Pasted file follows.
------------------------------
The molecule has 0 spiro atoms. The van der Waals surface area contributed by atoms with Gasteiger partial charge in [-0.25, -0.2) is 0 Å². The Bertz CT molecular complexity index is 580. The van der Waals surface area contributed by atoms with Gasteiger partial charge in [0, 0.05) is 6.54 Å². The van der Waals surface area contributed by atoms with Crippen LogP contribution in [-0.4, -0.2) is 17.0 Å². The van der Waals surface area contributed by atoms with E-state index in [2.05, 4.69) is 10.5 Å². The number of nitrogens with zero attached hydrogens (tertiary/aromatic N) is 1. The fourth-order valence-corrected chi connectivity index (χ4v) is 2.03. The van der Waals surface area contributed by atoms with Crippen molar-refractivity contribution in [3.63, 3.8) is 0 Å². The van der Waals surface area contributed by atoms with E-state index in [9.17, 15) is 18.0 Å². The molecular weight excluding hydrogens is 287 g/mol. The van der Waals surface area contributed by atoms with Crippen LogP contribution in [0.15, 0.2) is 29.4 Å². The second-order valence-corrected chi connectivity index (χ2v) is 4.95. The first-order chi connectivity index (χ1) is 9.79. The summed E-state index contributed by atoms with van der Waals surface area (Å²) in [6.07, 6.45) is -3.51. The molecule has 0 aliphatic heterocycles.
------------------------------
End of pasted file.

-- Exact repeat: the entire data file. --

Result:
The molecule has 0 spiro atoms. The van der Waals surface area contributed by atoms with Gasteiger partial charge in [-0.25, -0.2) is 0 Å². The Bertz CT molecular complexity index is 580. The van der Waals surface area contributed by atoms with Gasteiger partial charge in [0, 0.05) is 6.54 Å². The van der Waals surface area contributed by atoms with Crippen LogP contribution in [-0.4, -0.2) is 17.0 Å². The van der Waals surface area contributed by atoms with E-state index in [2.05, 4.69) is 10.5 Å². The number of nitrogens with zero attached hydrogens (tertiary/aromatic N) is 1. The fourth-order valence-corrected chi connectivity index (χ4v) is 2.03. The van der Waals surface area contributed by atoms with Crippen molar-refractivity contribution in [3.63, 3.8) is 0 Å². The van der Waals surface area contributed by atoms with E-state index in [9.17, 15) is 18.0 Å². The molecular weight excluding hydrogens is 287 g/mol. The van der Waals surface area contributed by atoms with Crippen LogP contribution in [0.15, 0.2) is 29.4 Å². The second-order valence-corrected chi connectivity index (χ2v) is 4.95. The first-order chi connectivity index (χ1) is 9.79. The summed E-state index contributed by atoms with van der Waals surface area (Å²) in [6.07, 6.45) is -3.51. The molecule has 0 aliphatic heterocycles.